Courts need to move beyond a primary focus on due process in the exercise of power to maintain order to methods of improving social harmony.  This paper will discuss how the guiding principle of Sustainable Justice is a way to bring together the many strands of non-adversarial justice to address the underlying causes of conflict, to repair harm and improve people who appear before the courts.

Biography:

Dr Andrew J Cannon AM is Deputy Chief Magistrate and Senior Mining Warden in South Australia. He has managed and conducted therapeutic and restorative justice programs in the Magistrates Court, including mental health, drug, family violence and gambling courts and Aboriginal Sentencing Conferences.  He established the civil procedure for the court in the Magistrates Court (Civil) Rules 1992.  He has a long experience in resolving disputes between landowners and miners and in the opal mining fields at Coober Pedy, Mintabie and Andamooka.  He is accredited as an experienced qualified mediator under the National Standard.

Andrew has a PhD from the University of Wollongong on court policy and is an Adjunct Professor at the Flinders University Law School South Australia and at Münster University in Germany.  He has a Doctor of Laws honoris causa from Flinders University and is a Fellow of the Australian Academy of Law.  He is a Member of the Order of Australia (General Division).  He is widely published and speaks in relevant fields nationally and internationally.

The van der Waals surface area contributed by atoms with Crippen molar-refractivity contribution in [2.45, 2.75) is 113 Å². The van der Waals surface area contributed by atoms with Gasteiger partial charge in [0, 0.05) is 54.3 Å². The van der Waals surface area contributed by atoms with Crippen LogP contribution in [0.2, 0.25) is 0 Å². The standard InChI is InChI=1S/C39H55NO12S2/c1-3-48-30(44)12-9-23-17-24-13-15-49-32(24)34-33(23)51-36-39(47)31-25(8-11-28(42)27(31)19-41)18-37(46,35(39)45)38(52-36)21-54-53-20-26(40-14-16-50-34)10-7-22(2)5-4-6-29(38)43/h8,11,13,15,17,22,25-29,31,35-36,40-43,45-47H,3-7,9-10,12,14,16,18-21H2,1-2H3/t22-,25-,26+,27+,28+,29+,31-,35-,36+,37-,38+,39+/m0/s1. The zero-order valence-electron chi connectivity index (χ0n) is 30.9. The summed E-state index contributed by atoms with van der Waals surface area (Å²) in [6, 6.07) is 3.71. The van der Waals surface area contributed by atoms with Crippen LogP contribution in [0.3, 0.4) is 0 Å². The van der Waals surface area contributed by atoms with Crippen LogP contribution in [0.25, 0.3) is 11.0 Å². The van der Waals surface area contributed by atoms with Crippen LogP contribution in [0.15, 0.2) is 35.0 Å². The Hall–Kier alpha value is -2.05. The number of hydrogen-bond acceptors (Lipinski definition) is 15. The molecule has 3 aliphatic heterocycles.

About the Association

The Australasian Institute of Judicial Administration (AIJA) is a research and educational institute associated with Monash University. It is funded by the Law, Crime and Community Safety Council (LCCSC) and also from subscription income from its membership.

The principal objectives of the Institute include research into judicial administration and the development and conduct of educational programmes for judicial officers, court administrators and members of the legal profession in relation to court administration and judicial systems.